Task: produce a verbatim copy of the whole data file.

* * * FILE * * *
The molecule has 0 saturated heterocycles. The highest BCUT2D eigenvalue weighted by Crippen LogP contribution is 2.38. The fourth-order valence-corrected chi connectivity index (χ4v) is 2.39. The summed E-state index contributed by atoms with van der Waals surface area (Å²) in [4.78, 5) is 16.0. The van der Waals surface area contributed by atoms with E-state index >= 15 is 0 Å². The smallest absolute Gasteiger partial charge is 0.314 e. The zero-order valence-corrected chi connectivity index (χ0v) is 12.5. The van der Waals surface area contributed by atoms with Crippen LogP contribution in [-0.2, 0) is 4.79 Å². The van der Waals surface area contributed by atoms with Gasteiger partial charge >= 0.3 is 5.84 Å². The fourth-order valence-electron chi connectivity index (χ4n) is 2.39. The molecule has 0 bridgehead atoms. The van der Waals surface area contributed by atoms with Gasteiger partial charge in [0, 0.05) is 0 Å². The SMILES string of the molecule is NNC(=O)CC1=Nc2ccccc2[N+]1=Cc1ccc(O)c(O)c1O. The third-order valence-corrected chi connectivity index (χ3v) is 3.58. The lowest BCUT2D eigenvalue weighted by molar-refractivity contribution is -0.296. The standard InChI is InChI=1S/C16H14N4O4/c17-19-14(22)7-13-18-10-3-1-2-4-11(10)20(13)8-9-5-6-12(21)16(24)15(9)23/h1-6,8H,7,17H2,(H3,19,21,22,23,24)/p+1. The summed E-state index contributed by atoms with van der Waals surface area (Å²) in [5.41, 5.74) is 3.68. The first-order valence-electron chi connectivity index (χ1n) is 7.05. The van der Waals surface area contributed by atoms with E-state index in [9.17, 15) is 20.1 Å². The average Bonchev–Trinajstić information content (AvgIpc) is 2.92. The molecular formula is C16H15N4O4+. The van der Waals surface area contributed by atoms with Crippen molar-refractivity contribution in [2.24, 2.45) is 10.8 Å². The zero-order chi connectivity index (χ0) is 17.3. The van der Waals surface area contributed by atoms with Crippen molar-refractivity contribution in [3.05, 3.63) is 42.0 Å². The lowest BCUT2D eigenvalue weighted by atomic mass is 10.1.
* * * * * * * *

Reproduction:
The molecule has 0 saturated heterocycles. The highest BCUT2D eigenvalue weighted by Crippen LogP contribution is 2.38. The fourth-order valence-corrected chi connectivity index (χ4v) is 2.39. The summed E-state index contributed by atoms with van der Waals surface area (Å²) in [4.78, 5) is 16.0. The van der Waals surface area contributed by atoms with E-state index >= 15 is 0 Å². The smallest absolute Gasteiger partial charge is 0.314 e. The zero-order valence-corrected chi connectivity index (χ0v) is 12.5. The van der Waals surface area contributed by atoms with Crippen LogP contribution in [-0.2, 0) is 4.79 Å². The van der Waals surface area contributed by atoms with Gasteiger partial charge >= 0.3 is 5.84 Å². The fourth-order valence-electron chi connectivity index (χ4n) is 2.39. The molecule has 0 bridgehead atoms. The van der Waals surface area contributed by atoms with Gasteiger partial charge in [0, 0.05) is 0 Å². The SMILES string of the molecule is NNC(=O)CC1=Nc2ccccc2[N+]1=Cc1ccc(O)c(O)c1O. The third-order valence-corrected chi connectivity index (χ3v) is 3.58. The lowest BCUT2D eigenvalue weighted by molar-refractivity contribution is -0.296. The standard InChI is InChI=1S/C16H14N4O4/c17-19-14(22)7-13-18-10-3-1-2-4-11(10)20(13)8-9-5-6-12(21)16(24)15(9)23/h1-6,8H,7,17H2,(H3,19,21,22,23,24)/p+1. The summed E-state index contributed by atoms with van der Waals surface area (Å²) in [5.41, 5.74) is 3.68. The first-order valence-electron chi connectivity index (χ1n) is 7.05. The van der Waals surface area contributed by atoms with E-state index in [9.17, 15) is 20.1 Å². The average Bonchev–Trinajstić information content (AvgIpc) is 2.92. The molecular formula is C16H15N4O4+. The van der Waals surface area contributed by atoms with Crippen molar-refractivity contribution in [2.24, 2.45) is 10.8 Å². The zero-order chi connectivity index (χ0) is 17.3. The van der Waals surface area contributed by atoms with Crippen molar-refractivity contribution in [3.05, 3.63) is 42.0 Å². The lowest BCUT2D eigenvalue weighted by atomic mass is 10.1.